Tobacco Center Faculty Blog

February 24, 2013

Stanton A. Glantz, PhD

The American Law Institute, which produces influential reports on the law, recently published a lame response to our paper in the Iowa Law Review demonstrating how the tobacco companies quietly worked behind the scenes to get the ALI to recommend laws and judicial interpretations that shielded the tobacco companies from liability for the death and destruction they caused for decades.

Rather than dealing with the massive evidentiary record that we presented, the ALI dismissed the problems of conflict of interests by asserting that we just did'nt understand how the law works.

Needless to say, we responded, pointing out that the ALI ignored the substance of our paper.

Hopefully some ALI members will demand that the organization actively engage the serious problems that we identified. (One already has.)

In the meantime, no one should take ALI's recommendations seriously as independent objective advice.


February 14, 2013

Stanton A. Glantz, PhD

Judge Gladys Kessler’s ruling that the major cigarette companies formed an illegal “enterprise” to defraud the public and that those efforts to defraud the public are continuing and likely to continue in the future, provides an amazingly well-documented (and, surprisingly, readable) history of the tobacco industry activities over more than a half century, including, in particular, how the tobacco companies sought to manipulate scientific discourse and the policy making process.  These issues are of central importance to the FDA in deciding how to interact with the tobacco industry.
Yet, in the many discussions with people at the FDA I have been astonished that, while they are generally aware of the decision, no one seems to have actually read it or the DC Court of Appeals decision upholding Judge Kessler’s Findings of Fact.
While some of the decision deals with legal technicalities (such as why the Racketeer Influenced Corrupt Organization Act applies) and the nature of the remedy, much of the 1683 page decision represents carefully documented factual conclusions with citations to specific supporting evidence.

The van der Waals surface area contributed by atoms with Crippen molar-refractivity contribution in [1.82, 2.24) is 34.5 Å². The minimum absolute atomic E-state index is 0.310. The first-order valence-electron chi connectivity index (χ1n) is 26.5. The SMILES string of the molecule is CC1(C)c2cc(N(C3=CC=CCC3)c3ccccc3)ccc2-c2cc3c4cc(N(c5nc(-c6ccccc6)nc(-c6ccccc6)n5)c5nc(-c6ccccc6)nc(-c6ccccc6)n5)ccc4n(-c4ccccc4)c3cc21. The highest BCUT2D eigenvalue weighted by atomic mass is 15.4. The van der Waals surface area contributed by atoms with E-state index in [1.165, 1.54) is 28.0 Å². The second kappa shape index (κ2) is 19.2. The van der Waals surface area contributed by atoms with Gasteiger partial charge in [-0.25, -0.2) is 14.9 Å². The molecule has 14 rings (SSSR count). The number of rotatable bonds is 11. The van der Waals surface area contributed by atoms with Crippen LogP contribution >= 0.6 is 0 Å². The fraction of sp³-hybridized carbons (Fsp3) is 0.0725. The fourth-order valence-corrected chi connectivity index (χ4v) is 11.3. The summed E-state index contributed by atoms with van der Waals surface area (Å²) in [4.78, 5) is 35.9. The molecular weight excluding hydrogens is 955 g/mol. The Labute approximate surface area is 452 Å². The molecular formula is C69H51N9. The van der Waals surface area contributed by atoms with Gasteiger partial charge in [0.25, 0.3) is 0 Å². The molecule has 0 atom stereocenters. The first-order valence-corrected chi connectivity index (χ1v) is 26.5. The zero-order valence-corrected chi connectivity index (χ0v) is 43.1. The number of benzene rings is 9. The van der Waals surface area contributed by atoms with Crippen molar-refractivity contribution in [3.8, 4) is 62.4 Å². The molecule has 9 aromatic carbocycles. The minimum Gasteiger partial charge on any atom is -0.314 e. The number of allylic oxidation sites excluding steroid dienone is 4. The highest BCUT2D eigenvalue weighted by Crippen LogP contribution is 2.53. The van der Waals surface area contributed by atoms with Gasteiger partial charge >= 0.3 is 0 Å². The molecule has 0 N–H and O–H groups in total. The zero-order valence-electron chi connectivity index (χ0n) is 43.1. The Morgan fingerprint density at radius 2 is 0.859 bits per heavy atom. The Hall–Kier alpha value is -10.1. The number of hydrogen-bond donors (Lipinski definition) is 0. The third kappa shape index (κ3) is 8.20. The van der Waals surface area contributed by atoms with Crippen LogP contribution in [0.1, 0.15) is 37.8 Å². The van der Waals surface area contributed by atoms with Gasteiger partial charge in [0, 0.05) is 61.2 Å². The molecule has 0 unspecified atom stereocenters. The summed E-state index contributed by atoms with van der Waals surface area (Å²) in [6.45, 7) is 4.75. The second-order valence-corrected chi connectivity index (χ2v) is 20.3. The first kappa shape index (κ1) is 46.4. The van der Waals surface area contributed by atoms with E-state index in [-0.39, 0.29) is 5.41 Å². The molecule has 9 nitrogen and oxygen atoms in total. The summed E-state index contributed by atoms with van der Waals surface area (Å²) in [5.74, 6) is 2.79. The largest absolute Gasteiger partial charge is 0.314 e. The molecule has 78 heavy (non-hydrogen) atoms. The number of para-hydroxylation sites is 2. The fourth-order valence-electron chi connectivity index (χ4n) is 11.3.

February 13, 2013

Stanton A. Glantz, PhD

Over a span of nearly 20 years, California’s tobacco control program cost $2.4 billion and reduced health care costs by $134 billion, according to a new study by UC San Francisco.
Additionally, the study -- covering the beginning of the program in 1989 to 2008 -- found that the state program helped lead to some 6.8 billion fewer packs of cigarettes being sold that would have been worth $28.5 billion in sales to cigarette companies.
The study was designed to calculate the fiscal impact of California’s large public health program on smoking prevalence and cigarette consumption. The new research shows that tobacco control funding is directly tied to reductions in both the prevalence of smoking and cigarette consumption per smoker – and generates significant savings in overall health care expenditures.
“These health care cost savings began to appear almost immediately after the program started and have grown over time, reaching more than $25 billion a year in 2008,’’ said first author James Lightwood, PhD, a UCSF associate professor of clinical pharmacy.
The study was published online Feb. 13, 2013 in the journal PLOS ONE.

February 7, 2013

Stanton A. Glantz, PhD

Rather than being a purely grassroots movement that arose spontaneously in 2009, the Tea Party developed in part as a result of tobacco industry efforts to oppose smoking restrictions and tobacco taxes beginning in the 1980s, according to a study by researchers at UC San Francisco.

“Nonprofit organizations associated with the Tea Party movement have longstanding ties to tobacco companies, and continue to advocate on behalf of the tobacco industry’s anti-tax, anti-regulation agenda,” said senior author Stanton A. Glantz, PhD, director of the UCSF Center for Tobacco Control Research and Education (CTCRE) and a UCSF professor of medicine and American Legacy Foundation Distinguished Professor in Tobacco Control.

The study, which appears on Feb. 8, 2013 in the journal Tobacco Control, shows that rhetoric and imagery evoking the 1773 Boston Tea Party were used by tobacco industry representatives as early as the 1980s as part of an industry-created “smokers’ rights’’ public relations campaign opposing increased cigarette taxes and other anti-smoking initiatives.

February 6, 2013

Stanton A. Glantz, PhD

Ruth Malone has just posted an entry on the Tobacco Control blog explaining why she is again declining the FDA's invitation to participate in a meeting hosted by the FDA on "Third Party Governance of Industry-Sponsored Tobacco Product Research."  (Her original letter and reactions to it is available here.)  

I strongly agree with Ruth and urge others to follow her lead.

For those who feel compelled to attend the FDA meeting with the tobacco companies, I urge you to make the same comments to the FDA.  Regardless of divided opinion on whether it sends a stronger message the FDA to decline to attend its meeting or to attend and speak, there seems to be a broad consensus that the FDA is not doing its job to protect the public health.  Those who decide to attend the meeting need to be strong and forthright in supporting the views that Ruth advances in her letter.